The latest series by Brazil-based artists Kolor Art Collective is a tribute to the combined strength of two emancipating forces: feminism and the afro culture. We talked to Paul Kurucz, a Franco-Hungarian photographer and Kolor Collective’s founder, about the series.

The latest series by the Rio de Janeiro-based group Kolor Art Collective is a tribute to the combined strength of feminism and afro culture. Black women in Brazil (and in most countries) are taken hostage by both racism and misogyny. While facing a large array of issues including sexual abuse, domestic violence, police brutality, cultural stereotyping, income inequality, lack of healthcare and education, they are heavily underrepresented politically and in the media. They have been recently taking their struggle to the streets, to social networks and to the stage of larger, mainstream music and art festivals. The Kolor Art Collective is taking part in this movement via visual provocation.


The sets for this particular shoot were built from scratch in the collective’s studio, in the heart of Rio de Janeiro. The models, performers, actors, drags featured on the photos belong to Rio's militant anarcho-humanist microcosm and had a great influence in the conception of characters and scenes. The other key ingredient being the photographer's distinct use of theatrical and glam-trash aesthetics.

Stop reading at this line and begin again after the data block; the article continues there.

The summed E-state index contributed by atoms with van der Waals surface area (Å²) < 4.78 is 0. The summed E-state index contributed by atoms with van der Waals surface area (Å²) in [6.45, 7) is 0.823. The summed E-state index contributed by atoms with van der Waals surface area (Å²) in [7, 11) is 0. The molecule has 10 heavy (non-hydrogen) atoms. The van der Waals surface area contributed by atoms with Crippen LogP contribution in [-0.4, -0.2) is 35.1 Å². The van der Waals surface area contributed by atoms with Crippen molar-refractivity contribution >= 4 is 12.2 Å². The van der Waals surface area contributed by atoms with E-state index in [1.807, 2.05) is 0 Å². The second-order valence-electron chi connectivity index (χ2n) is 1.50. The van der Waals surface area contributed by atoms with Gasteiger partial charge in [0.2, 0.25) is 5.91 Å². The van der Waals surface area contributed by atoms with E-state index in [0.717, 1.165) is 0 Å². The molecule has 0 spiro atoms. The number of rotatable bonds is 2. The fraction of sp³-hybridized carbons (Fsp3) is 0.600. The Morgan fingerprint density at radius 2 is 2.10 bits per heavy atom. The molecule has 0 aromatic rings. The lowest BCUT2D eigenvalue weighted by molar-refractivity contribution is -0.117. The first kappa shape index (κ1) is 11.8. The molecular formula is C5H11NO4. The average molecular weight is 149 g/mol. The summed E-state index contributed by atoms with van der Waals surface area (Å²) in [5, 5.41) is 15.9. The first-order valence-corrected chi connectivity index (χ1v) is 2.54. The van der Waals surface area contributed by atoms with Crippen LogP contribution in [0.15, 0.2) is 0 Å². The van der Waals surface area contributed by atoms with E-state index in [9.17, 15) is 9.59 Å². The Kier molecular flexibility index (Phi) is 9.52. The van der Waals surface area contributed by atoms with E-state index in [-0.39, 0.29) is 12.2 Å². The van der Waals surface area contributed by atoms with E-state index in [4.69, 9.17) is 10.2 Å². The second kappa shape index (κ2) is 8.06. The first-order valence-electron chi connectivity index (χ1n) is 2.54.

How have people responded to this second series?

With a lot of interest, in particular here in Brazil where the topic is extremely real. Even more so now that a wave of right wing, conservative, white politicians have taken power in large cities and in the top of the state creating an atmosphere of fear for those classes of the population (including black women) who have been always underrepresented but at least the left have tried to improve their condition.

Art has a very indirect power, one that grows inside souls and at a given moment evolves into sentiments, opinions, will power. Ultimately, art can move mountains.

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